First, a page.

Born into the coal and steel proletariat of 1940s West Virginia, Dr. Michael J. Hurdzan (Colonel, Retired, USAR, Special Forces) found himself well outside the gates of the local country club.
Seven decades later, he became the fifth person in golf to achieve the non-playing “Grand Slam” as recipient of the highest honor from our industry’s “Big 3”: the Golf Course Superintendents Association of America, the American Society of Golf Course Architects and the Golf Course Builders Association of America. Today, there are seven on that list: Arnold Palmer, Jack Nicklaus, Byron Nelson, Robert Trent Jones, Sr., Rees Jones, Pete Dye and Dr. Hurdzan.
If such universal peer recognition for a mere mortal seems improbable, consider the “Slam” had shorter odds than Erin Hills, an original design of Dr. Hurdzan with then business partner Dana Fry and Golf Digest Architectural Editor Ron Whitten which, in 10 years, evolved from a “$50 green fee public course in rural Wisconsin” to host of the 2017 US Open.
In a career still accelerating, which began in 1957 as an apprentice to the late American Society of Golf Course Architects Past President and firm founder Jack Kidwell, Dr. Hurdzan has authored 6 books, the first of which, Golf Course Architecture: Evolutions in Design, Construction, and Restoration Technology, is regarded by many authorities as “the modern bible of golf course design.”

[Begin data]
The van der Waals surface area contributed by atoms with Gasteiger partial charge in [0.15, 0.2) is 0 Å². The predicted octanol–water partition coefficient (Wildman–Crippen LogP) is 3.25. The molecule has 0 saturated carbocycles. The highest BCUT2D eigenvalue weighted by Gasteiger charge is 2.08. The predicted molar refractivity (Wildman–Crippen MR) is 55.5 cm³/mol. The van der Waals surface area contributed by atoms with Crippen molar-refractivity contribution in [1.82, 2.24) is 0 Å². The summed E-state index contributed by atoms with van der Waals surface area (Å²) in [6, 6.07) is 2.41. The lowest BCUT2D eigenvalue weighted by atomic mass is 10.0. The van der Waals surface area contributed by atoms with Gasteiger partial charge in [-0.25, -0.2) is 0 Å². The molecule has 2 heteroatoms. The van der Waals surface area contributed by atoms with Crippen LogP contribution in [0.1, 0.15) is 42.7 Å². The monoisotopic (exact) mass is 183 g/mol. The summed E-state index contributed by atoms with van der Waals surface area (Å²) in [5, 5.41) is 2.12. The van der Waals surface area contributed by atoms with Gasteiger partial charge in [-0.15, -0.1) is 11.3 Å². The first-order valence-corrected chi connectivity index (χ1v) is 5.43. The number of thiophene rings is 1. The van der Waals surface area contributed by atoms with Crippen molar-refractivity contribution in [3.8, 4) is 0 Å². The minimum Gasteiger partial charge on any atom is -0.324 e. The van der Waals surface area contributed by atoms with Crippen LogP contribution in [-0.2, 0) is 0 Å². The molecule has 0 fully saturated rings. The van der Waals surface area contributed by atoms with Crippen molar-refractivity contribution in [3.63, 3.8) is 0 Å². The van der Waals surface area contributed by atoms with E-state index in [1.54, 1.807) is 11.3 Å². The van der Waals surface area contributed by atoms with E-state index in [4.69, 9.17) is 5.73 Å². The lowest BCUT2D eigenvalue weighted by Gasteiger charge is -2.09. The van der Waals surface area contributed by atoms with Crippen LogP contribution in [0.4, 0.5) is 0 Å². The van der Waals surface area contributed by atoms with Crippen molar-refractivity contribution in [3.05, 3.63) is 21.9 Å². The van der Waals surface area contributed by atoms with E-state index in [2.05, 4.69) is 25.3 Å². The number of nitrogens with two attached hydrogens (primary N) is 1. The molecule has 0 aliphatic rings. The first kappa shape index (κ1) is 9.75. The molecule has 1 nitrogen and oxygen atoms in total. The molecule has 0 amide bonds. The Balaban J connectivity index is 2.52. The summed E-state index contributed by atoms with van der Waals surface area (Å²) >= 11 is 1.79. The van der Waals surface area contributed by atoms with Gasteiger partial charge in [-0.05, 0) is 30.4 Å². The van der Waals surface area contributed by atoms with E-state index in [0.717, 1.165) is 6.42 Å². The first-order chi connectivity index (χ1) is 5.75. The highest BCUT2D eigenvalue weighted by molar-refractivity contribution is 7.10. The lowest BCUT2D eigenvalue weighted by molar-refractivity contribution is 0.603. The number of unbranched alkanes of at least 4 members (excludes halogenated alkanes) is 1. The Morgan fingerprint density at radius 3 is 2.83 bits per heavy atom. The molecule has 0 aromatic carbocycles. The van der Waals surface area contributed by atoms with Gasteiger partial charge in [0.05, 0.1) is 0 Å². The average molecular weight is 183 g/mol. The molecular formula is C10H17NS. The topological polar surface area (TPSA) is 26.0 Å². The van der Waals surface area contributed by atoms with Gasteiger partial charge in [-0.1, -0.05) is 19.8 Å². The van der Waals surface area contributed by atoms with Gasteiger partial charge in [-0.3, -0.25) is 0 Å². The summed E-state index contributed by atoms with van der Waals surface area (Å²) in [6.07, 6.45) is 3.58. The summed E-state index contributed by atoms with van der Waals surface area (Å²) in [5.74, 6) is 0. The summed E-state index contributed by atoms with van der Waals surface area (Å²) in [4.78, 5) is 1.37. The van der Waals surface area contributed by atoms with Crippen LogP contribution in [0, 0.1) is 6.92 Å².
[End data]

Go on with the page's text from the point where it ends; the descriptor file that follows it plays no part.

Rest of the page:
Four hundred plus projects bearing the Hurdzan name can now be found on 5 continents including a suite of “Top 100” North American designs. To demonstrate that golf and the environment can coexist, and well before “environmental” became a fashionable marketing qualifier, Dr. Hurdzan created this continent’s first Environmental Demonstration Golf Course (Widow’s Walk, MA) and first Environmental Education Golf Course (Farm Links, AL)
Dr. Hurdzan remains steadfast that Devil’s Paintbrush (Toronto), crafted for the originators of the board game Trivial Pursuit, remains his finest design, even though it occurred some 25 years ago before the days of the “roaring 2000s” when golf architecture lost much of its simple, cerebral elegance.
Drawing upon an age defying vitality, Dr. Hurdzan continues to share his unparalleled experience with a hand selected suite of clients who wish to tastefully and pragmatically re-project the principles of “Golden Age Architecture” across select commissions east of the Mississippi.